Source: Kevin C. Cox/USA Today Sports

In the aftermath of the police shooting of Jacob Blake in Kenosha, the Milwaukee Bucks basketball team players backed out of their playoff game against the Orlando Magic, in protest of the racist police terror that has convulsed the country in recent months. This, of course, was against their contracts, which include a “no-strike” clause. The players on the Orlando Magic quickly responded, also backing out of the game, which was followed promptly with solidarity from the rest of the teams in the playoffs, who likewise refused to play.

While only two teams, the Lakers and Clippers, voted to end the postseason altogether, others also joined the wildcat strike, which was unprecedented in professional sports history. The NBA referees staged a walkout, Major League Baseball, National Hockey League, and Major League Soccer all announced game postponements. And on August 28, the NBA League workers announced they would stage a walkout, standing in solidarity with the players, spending their day calling legislators in Wisconsin to demand justice.

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This is what is called a political strike. It is not a strike for wages and benefits. It is a collective action by workers—in this case, professional basketball players and others—who exercise their power to withhold their labor to achieve a political goal. The rest of the labor movement must support, join, and expand such actions to the entire working class. The leaders of the AFL-CIO and all the unions should stop standing on the sidelines!

As someone who works for the Brooklyn Nets and New York Liberty, it is great to see the conversation about racial injustice initiated by the company shortly after the vile murder of George Floyd. But the players’ strike is more than just a conversation. While the NBA has been at the forefront of keeping the debate going, it’s about more than just putting names on jerseys and courts.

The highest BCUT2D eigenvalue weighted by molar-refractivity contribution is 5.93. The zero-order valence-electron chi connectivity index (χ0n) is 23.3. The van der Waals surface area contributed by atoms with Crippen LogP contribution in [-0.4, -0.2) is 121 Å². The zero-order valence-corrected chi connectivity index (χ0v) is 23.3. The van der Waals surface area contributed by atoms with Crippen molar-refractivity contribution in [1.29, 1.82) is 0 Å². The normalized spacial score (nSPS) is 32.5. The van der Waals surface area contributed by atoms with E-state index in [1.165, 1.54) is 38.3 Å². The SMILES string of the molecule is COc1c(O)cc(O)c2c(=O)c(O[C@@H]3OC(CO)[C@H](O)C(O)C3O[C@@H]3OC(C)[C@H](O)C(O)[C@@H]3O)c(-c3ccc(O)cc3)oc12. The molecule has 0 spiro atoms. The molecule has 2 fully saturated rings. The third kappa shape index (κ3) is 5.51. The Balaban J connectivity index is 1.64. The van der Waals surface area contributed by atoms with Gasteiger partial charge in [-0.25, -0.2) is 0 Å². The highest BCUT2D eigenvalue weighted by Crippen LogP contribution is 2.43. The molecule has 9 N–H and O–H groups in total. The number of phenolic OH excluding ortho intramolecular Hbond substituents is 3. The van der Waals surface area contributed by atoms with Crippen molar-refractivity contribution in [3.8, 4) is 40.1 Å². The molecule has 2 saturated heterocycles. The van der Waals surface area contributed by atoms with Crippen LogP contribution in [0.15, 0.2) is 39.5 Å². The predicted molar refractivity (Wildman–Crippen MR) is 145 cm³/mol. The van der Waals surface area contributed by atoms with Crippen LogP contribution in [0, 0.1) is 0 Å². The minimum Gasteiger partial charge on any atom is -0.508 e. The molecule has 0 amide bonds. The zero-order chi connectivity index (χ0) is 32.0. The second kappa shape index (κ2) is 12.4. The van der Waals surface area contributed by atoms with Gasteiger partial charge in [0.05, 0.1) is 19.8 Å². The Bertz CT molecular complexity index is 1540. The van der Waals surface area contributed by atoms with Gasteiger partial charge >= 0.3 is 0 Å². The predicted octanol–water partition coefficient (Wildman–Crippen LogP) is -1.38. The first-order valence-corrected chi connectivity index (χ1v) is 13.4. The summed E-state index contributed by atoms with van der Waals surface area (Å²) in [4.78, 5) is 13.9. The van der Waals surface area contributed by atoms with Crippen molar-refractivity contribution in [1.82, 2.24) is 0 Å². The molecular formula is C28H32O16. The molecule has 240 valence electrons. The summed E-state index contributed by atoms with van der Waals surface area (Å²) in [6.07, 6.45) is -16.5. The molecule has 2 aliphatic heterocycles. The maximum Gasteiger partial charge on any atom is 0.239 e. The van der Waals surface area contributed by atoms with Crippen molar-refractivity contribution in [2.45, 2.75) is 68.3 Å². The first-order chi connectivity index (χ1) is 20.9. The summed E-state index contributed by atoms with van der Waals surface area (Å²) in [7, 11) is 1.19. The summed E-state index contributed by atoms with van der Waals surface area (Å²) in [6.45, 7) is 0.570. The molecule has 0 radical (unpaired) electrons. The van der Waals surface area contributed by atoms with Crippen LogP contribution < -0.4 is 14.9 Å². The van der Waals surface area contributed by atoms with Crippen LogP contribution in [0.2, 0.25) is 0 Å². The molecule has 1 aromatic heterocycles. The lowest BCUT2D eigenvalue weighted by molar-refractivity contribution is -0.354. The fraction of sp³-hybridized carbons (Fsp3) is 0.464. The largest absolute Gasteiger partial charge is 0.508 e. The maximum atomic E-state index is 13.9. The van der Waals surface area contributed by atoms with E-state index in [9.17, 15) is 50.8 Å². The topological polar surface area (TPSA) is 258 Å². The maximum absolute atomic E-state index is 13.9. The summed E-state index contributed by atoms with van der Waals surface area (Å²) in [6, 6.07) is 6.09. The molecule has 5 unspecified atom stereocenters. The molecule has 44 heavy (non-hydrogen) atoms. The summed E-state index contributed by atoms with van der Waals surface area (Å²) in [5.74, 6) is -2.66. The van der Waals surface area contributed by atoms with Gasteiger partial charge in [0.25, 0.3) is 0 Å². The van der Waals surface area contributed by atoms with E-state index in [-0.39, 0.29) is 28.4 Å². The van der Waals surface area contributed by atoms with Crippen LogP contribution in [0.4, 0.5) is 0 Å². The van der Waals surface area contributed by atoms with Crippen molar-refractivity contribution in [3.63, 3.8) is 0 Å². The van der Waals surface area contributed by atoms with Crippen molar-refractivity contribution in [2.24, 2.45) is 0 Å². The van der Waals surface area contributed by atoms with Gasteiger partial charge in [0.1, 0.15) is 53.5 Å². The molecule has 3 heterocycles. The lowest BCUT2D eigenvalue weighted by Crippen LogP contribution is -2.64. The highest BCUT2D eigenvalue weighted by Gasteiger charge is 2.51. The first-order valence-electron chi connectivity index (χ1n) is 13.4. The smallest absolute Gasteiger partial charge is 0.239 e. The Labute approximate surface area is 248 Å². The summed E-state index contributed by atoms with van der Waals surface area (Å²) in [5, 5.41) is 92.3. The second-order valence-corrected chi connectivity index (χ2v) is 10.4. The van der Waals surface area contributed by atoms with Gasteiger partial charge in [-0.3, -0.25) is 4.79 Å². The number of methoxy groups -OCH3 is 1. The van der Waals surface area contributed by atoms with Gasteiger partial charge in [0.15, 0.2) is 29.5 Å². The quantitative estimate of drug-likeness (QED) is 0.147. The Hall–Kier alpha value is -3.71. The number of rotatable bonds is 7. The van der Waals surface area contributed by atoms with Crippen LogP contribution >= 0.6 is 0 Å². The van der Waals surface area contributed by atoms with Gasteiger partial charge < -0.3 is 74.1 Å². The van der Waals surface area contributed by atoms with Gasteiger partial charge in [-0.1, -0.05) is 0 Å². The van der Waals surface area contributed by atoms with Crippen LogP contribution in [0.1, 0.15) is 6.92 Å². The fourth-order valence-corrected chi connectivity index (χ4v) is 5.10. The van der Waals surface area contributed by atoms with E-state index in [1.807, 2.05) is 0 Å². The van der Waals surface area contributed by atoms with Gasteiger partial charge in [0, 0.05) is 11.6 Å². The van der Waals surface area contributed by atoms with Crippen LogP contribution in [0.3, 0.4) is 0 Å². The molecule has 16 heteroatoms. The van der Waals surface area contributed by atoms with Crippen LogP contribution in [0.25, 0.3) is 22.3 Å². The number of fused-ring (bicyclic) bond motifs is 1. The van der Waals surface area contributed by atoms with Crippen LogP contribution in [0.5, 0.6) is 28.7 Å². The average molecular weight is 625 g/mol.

For example, team workers—those who work in marketing, public relations, ticket sales, etc.—did not join the action. Like the players who withdrew their labor from the teams, the “behind-the-scenes” office workers must do the same! If the workers of each team were to stand in solidarity with the league workers and players, we could fight for more—for the unity of the working class to fight capitalism and the racial injustice hardwired into it.

Unfortunately, the conversation has boiled down to little more than a constant call to vote for the candidate who will get us closest to where we want to be. Everyone knows Trump is a racist and a would-be autocrat. But does a vote for Biden and the Democrats actually get us any closer to racial justice? Biden not only supported the racist “welfare reform” of the past, but he supported and still supports expanding, not scaling back the police.

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Unsurprisingly, when a contingent of NBA players went to Barack Obama for advice, he urged them to call off the strike and turn team venues into voting stations in November. This is a classic example of why the Democratic Party is known as the graveyard of progressive social movements.

The NBA players’ strike and the solidarity by players in other sports show the working class’s potential power. Just imagine if the nearly 15-million unionized workers in the country organized an all-out political general strike while calling on non-union workers to join them? The preparations for such a strike could also be the launching pad for a mass unionization drive to organize those without union representation. It could also lay the foundations for creating a mass socialist workers’ party and a decisive break with the rotten two-party system. This is the way forward!